Last point: the price. The EV6 is available from 44,990 euros. The net list price is less than 40,000 euros, which means that the car qualifies for the maximum subsidy. And that applies to all versions, since the other variants are all declared as drive options. Regardless of whether you buy the basic version for around 45,000 euros or order the top GT version for 65,990 euros, you receive 9,570 euros environmental bonus. The EV6 Long Range AWD that has been driven therefore costs just under 43,000 euros after funding.

  Battery / range power price
Standard Range RWD 58 kWh / approx. 400 km 125 kW 44,990 euros
Long range RWD 77 kWh / 528 km 168 kW +4,000 euros
Long range AWD 77 kWh / 506 km approx. 170 + approx. 70 = 239 kW +7,900 euros
GT 77 kWh / approx. 400 km 430 kW +21,000 euros

Availability: 6 to 12 months waiting time

Orders start on October 23. Anyone who has already reserved an EV6 (which around 2,000 people have done at the manufacturer so far, plus orders via dealers) will get the car "in these weeks," says Kia. However, if you only decide now, you have to wait six to twelve months because the car is currently sold out. Lack of chips! One of the highlights of the range will not even start until the end of 2022: the extremely sporty GT version with 430 kW (and a top speed of 260 km / h) that is not offered on the Ioniq 5..

More about the Kia EV6: Kia EV6 in the test: Crossover with a lot of power and fast charging-charging Kia EV6 exceeds expectations: up to 528 km range

Kia EV6 in the test: Crossover with a lot of power and fast charging-fast Kia EV6 (2021) in the seat rehearsal: We dare the first contact

Conclusion: The Ioniq 5 has already cleared

The EV6 is a good electric car with a lot of fascinating technology: 800-volt system, extremely fast charging, high engine power, bidirectional charging, the front seat backrests that can be folded back far, the head-up display with augmented reality Function and the insert pictures in the instrument display when one flashes.

A special feature of the EV6 is also the extremely sporty top version and nice ideas such as the front seat backrests, which can be used as clothes hangers, and the double-occupied adjustment bar. But there are also disadvantages compared to the Hyundai. Personally, I don't like the rear, while the front is okay. To be honest: Since the two cars are otherwise so similar, I would simply prefer to order this one. The slightly different chassis would not be an argument for me personally.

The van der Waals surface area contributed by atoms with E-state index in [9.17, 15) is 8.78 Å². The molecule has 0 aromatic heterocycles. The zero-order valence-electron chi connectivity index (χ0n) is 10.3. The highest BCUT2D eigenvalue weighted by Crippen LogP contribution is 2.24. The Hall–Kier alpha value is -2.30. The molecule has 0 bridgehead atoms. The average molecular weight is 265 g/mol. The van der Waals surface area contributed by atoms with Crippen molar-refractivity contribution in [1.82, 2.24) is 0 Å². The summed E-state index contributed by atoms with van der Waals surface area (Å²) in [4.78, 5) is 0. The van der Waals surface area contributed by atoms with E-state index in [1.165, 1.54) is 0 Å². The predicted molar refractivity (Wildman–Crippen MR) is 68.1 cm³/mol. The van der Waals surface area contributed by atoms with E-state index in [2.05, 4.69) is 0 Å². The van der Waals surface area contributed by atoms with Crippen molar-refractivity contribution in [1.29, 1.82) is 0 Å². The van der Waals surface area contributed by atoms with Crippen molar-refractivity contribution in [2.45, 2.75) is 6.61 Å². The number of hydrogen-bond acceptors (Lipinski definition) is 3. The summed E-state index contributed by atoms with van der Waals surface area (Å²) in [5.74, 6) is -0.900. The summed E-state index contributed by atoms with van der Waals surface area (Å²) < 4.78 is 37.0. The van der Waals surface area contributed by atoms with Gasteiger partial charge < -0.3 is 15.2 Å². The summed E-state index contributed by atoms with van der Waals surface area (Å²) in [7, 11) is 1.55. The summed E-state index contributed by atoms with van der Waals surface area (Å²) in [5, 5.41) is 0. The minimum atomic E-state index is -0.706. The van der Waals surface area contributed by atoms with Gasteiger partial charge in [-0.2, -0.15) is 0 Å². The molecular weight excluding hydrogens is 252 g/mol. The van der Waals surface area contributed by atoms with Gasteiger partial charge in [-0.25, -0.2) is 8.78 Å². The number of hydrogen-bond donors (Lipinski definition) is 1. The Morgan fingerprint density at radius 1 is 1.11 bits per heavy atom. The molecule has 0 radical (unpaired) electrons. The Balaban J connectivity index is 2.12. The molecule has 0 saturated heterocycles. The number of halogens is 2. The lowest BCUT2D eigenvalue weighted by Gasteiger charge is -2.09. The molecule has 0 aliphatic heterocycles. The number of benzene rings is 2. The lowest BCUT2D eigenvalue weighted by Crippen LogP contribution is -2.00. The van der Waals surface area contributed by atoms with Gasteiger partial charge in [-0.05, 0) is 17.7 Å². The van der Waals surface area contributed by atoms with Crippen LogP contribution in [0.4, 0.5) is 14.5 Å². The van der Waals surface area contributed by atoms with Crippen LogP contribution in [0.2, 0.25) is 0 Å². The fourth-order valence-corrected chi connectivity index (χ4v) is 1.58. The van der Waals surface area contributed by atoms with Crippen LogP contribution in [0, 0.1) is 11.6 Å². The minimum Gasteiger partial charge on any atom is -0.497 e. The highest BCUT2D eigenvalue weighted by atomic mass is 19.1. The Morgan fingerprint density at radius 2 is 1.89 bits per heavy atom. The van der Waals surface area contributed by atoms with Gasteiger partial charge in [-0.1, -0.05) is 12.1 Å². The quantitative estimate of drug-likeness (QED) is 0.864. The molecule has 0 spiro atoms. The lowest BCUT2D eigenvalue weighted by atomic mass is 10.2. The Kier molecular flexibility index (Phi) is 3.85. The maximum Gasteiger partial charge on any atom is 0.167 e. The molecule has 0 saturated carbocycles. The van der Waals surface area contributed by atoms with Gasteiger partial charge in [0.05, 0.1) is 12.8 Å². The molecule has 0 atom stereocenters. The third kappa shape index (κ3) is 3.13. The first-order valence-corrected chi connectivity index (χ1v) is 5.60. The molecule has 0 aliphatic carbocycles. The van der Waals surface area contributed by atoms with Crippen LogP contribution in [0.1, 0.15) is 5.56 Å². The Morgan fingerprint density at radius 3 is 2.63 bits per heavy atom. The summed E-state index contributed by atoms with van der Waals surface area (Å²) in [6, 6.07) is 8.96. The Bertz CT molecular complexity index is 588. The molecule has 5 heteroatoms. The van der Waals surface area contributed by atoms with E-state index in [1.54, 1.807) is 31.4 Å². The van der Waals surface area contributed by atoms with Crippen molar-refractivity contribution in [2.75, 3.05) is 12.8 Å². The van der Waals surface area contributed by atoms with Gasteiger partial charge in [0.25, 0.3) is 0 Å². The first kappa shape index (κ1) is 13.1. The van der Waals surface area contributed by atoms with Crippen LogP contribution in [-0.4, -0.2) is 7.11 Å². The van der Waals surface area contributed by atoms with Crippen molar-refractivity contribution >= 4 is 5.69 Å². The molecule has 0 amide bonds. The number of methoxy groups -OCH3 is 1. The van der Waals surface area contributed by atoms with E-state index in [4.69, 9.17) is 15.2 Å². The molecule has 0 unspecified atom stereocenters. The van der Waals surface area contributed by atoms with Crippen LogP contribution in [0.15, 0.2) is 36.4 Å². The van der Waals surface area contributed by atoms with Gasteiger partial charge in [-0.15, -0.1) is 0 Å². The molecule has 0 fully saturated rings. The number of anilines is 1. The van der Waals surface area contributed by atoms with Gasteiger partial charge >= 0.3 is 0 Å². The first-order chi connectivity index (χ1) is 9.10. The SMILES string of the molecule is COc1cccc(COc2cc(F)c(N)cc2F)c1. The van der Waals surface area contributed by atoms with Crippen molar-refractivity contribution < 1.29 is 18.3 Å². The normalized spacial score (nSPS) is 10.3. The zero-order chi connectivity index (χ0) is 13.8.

In this regard, I hope for more from the Genesis GV60, the third E-GMP car. It comes up with further technical highlights, such as the Magic Ball control element, face recognition and inductive charging of the traction battery, an optional feature soon to be introduced in Korea.

I was disappointed with the assistance systems, perhaps also because the BMW iX was one of my last test candidates, and it does everything better in this regard – sorry, Kia. I can't say whether Hyundai is better because I drove the Ioniq 5 far too short to allow myself to judge.

That all sounds pretty negative. That probably gives the wrong picture. Overall, the Kia EV6 is a very good electric car. The drive is fun, the chassis is properly tuned and the many gimmicks are nice (even if they are known from the Ioniq 5). Overall, however, the EV6 comes too late for me, so to speak: The Hyundai Ioniq 5 has already earned all the fame.

Image gallery: Kia EV6 (October 2021)

Kia EV6 in the test: Crossover with a lot of power and fast charging-fast

Kia EV6 Long Range AWD

engine 2 electric motors (both PSM), front approx. 70 kW, rear approx. 170 kW

power 239 kW

Max. Torque 605 Nm

drive All-wheel drive (front electric motor can be mechanically decoupled from the axle via DAS)

Acceleration 0-100 km / h 5.2 sec.

Top speed 185 km / h

consumption 17.2 kWh / 100 km (19-inch wheels)

battery 77.4 kWh (nominal capacity)

Electric range 506 km (19 inches)

Charging port CCS2, up to 11 kW AC, up to 240 kW DC

Charging time 7h20 at 11 kW AC, 1h13 at 50 kW DC, 18 min at 240 kW DC

length 4,680 mm

broad 1,880 mm

height 1,550 mm

Trunk volume 490-1,300 liters plus 20 liters at the front

Payload 440 kg

Empty weight 2,090 kg

Base price 52,890 euros

Market launch October 23, 2021

Related articles

Please follow and like us:

Leave a Comment